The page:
"ART OF TRAVEL" 167
tection was that the flight of a bullet does not describe a symmetrical curve. Its course is nearly straight at first, then gradually curves downward until it may be said to plunge. If A. and B. are in full sight of one another but at some little distance apart, and fire at one another, the courses of the incoming and outgoing bullet are different. That of the incoming bullet is higher by several inches or feet than the outgoing. Consequently, if a shield be interposed, near to A., above his line of shooting and at such a height that it will not interfere with his outgoing shot, it will effectually prevent a shot of B. from touching him, and conversely. The numerical conditions are worked out on the paper. The idea took the fancy of some of the audience, as one that might possibly be of much service.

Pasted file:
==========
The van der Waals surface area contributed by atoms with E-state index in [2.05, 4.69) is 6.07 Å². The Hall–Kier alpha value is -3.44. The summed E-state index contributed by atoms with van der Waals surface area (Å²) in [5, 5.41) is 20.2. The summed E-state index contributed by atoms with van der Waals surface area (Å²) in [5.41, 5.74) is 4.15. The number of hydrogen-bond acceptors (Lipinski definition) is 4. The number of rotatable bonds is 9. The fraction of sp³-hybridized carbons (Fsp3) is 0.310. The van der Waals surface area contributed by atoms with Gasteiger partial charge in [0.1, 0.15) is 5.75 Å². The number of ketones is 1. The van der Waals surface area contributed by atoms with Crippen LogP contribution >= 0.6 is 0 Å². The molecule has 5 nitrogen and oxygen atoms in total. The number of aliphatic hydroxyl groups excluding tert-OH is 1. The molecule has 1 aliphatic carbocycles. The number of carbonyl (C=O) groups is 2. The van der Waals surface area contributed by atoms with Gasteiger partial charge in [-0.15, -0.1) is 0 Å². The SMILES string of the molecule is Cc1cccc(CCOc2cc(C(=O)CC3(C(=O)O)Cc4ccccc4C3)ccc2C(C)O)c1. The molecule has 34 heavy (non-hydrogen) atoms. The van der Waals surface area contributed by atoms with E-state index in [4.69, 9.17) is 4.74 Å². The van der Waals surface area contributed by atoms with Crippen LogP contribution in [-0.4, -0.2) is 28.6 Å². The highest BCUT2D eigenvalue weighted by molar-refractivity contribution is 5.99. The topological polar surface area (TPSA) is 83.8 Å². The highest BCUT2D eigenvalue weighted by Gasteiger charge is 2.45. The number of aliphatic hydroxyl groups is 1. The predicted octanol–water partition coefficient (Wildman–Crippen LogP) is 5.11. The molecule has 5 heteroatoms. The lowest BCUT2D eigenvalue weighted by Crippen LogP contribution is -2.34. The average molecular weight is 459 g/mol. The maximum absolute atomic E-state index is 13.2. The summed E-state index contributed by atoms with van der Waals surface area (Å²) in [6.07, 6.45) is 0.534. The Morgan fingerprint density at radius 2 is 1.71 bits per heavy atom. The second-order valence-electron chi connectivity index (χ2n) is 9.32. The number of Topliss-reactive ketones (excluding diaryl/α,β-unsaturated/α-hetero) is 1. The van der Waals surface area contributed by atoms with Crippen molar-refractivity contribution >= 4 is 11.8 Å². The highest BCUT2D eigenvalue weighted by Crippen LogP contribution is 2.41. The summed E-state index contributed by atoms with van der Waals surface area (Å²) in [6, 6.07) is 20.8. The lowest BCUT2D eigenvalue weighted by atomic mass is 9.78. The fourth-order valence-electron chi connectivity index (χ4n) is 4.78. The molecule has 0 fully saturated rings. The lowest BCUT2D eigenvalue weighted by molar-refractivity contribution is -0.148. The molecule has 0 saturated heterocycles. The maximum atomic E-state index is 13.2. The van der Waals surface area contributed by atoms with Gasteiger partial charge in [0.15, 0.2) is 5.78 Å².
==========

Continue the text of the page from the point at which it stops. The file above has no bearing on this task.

I was a humble sharer in an undertaking started by Herbert Spencer, of establishing a weekly newspaper of literature and science, that was to eclipse the existing ones. His contention was that, if a few selected men were to combine each to write one article weekly, on a subject within his own province, a periodical might be produced that would have great weight and authority. The late Sir Frederick Pollock undertook its general editorship, to be helped in all details by a paid sub-editor, Mr. B., while he would keep the more purely literary portion in his own hands. Tom Hughes (the anther of Tonz Brown) lent us his rooms and his co-operation. Tyndall undertook Physical Science; Huxley took Physiology, with reservation, as he could not afford to give much gratuitous work ; Spencer, of course, took Philosophy ; my part was to look after Travels and Geography, and